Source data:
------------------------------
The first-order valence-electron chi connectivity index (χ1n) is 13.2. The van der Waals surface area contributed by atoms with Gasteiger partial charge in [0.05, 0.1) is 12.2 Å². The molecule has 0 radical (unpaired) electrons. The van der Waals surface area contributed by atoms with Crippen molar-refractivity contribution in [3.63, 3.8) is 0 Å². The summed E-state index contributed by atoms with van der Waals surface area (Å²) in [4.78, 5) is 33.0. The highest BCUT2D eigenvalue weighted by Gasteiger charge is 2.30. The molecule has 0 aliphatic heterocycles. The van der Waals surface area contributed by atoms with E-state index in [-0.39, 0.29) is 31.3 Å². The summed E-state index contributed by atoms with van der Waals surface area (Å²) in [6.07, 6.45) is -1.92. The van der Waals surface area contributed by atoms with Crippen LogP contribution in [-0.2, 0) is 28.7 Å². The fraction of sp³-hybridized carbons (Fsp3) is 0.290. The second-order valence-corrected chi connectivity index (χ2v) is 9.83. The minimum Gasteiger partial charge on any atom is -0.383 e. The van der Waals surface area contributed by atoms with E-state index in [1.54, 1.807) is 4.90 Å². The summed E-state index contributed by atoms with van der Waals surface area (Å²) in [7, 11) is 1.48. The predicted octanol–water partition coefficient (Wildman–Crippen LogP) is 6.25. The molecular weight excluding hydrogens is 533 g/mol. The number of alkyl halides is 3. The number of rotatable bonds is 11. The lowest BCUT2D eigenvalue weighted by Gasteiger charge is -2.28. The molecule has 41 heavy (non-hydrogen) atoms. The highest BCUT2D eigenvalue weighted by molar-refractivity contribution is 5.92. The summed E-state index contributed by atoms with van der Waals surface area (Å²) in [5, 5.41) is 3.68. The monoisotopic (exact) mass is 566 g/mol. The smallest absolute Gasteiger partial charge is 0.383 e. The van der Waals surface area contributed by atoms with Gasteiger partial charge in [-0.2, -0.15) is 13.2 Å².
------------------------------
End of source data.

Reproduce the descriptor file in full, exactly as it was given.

The first-order valence-electron chi connectivity index (χ1n) is 13.2. The van der Waals surface area contributed by atoms with Gasteiger partial charge in [0.05, 0.1) is 12.2 Å². The molecule has 0 radical (unpaired) electrons. The van der Waals surface area contributed by atoms with Crippen molar-refractivity contribution in [3.63, 3.8) is 0 Å². The summed E-state index contributed by atoms with van der Waals surface area (Å²) in [4.78, 5) is 33.0. The highest BCUT2D eigenvalue weighted by Gasteiger charge is 2.30. The molecule has 0 aliphatic heterocycles. The van der Waals surface area contributed by atoms with E-state index in [-0.39, 0.29) is 31.3 Å². The summed E-state index contributed by atoms with van der Waals surface area (Å²) in [6.07, 6.45) is -1.92. The van der Waals surface area contributed by atoms with Crippen LogP contribution in [-0.2, 0) is 28.7 Å². The fraction of sp³-hybridized carbons (Fsp3) is 0.290. The second-order valence-corrected chi connectivity index (χ2v) is 9.83. The minimum Gasteiger partial charge on any atom is -0.383 e. The van der Waals surface area contributed by atoms with E-state index in [1.54, 1.807) is 4.90 Å². The summed E-state index contributed by atoms with van der Waals surface area (Å²) in [7, 11) is 1.48. The predicted octanol–water partition coefficient (Wildman–Crippen LogP) is 6.25. The molecular weight excluding hydrogens is 533 g/mol. The number of alkyl halides is 3. The number of rotatable bonds is 11. The lowest BCUT2D eigenvalue weighted by Gasteiger charge is -2.28. The molecule has 41 heavy (non-hydrogen) atoms. The highest BCUT2D eigenvalue weighted by molar-refractivity contribution is 5.92. The summed E-state index contributed by atoms with van der Waals surface area (Å²) in [5, 5.41) is 3.68. The monoisotopic (exact) mass is 566 g/mol. The smallest absolute Gasteiger partial charge is 0.383 e. The van der Waals surface area contributed by atoms with Gasteiger partial charge in [-0.2, -0.15) is 13.2 Å².